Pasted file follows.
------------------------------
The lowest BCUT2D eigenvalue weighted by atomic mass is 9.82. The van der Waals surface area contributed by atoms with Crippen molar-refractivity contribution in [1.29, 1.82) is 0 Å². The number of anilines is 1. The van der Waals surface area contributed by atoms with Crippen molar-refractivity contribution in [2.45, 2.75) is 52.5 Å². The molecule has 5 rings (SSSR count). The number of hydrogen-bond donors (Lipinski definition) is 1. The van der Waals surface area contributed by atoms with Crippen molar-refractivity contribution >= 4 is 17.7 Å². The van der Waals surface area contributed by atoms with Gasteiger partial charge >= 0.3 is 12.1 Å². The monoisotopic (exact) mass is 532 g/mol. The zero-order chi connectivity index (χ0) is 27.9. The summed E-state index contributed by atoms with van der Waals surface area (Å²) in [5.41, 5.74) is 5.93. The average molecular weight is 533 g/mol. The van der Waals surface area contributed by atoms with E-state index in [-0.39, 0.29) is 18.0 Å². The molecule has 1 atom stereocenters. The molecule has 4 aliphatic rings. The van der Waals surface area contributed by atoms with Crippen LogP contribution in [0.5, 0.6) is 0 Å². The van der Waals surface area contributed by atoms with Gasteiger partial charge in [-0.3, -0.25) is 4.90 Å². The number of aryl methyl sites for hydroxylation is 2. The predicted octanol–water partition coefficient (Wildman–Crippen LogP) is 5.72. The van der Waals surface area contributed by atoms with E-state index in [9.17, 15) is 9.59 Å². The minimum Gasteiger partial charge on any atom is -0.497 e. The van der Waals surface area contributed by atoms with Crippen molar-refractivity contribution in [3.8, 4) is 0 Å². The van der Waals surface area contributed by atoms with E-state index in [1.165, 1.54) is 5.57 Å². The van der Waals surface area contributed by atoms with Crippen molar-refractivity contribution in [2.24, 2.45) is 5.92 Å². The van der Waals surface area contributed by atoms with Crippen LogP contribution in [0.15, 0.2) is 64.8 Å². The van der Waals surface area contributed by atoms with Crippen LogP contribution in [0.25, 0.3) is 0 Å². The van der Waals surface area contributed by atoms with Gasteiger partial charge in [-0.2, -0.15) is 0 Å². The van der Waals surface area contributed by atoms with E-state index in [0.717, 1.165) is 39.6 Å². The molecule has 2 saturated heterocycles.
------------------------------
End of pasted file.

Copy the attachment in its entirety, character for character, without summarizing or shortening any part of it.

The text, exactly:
The lowest BCUT2D eigenvalue weighted by atomic mass is 9.82. The van der Waals surface area contributed by atoms with Crippen molar-refractivity contribution in [1.29, 1.82) is 0 Å². The number of anilines is 1. The van der Waals surface area contributed by atoms with Crippen molar-refractivity contribution in [2.45, 2.75) is 52.5 Å². The molecule has 5 rings (SSSR count). The number of hydrogen-bond donors (Lipinski definition) is 1. The van der Waals surface area contributed by atoms with Crippen molar-refractivity contribution >= 4 is 17.7 Å². The van der Waals surface area contributed by atoms with Gasteiger partial charge >= 0.3 is 12.1 Å². The monoisotopic (exact) mass is 532 g/mol. The zero-order chi connectivity index (χ0) is 27.9. The summed E-state index contributed by atoms with van der Waals surface area (Å²) in [5.41, 5.74) is 5.93. The average molecular weight is 533 g/mol. The van der Waals surface area contributed by atoms with E-state index in [-0.39, 0.29) is 18.0 Å². The molecule has 1 atom stereocenters. The molecule has 4 aliphatic rings. The van der Waals surface area contributed by atoms with Crippen LogP contribution in [0.5, 0.6) is 0 Å². The van der Waals surface area contributed by atoms with Gasteiger partial charge in [-0.3, -0.25) is 4.90 Å². The number of aryl methyl sites for hydroxylation is 2. The predicted octanol–water partition coefficient (Wildman–Crippen LogP) is 5.72. The van der Waals surface area contributed by atoms with E-state index in [9.17, 15) is 9.59 Å². The minimum Gasteiger partial charge on any atom is -0.497 e. The van der Waals surface area contributed by atoms with Crippen molar-refractivity contribution in [3.8, 4) is 0 Å². The van der Waals surface area contributed by atoms with E-state index in [1.165, 1.54) is 5.57 Å². The van der Waals surface area contributed by atoms with Crippen molar-refractivity contribution in [2.24, 2.45) is 5.92 Å². The van der Waals surface area contributed by atoms with Crippen LogP contribution in [0.15, 0.2) is 64.8 Å². The van der Waals surface area contributed by atoms with Crippen LogP contribution in [0.25, 0.3) is 0 Å². The van der Waals surface area contributed by atoms with Gasteiger partial charge in [-0.2, -0.15) is 0 Å². The van der Waals surface area contributed by atoms with E-state index in [0.717, 1.165) is 39.6 Å². The molecule has 2 saturated heterocycles.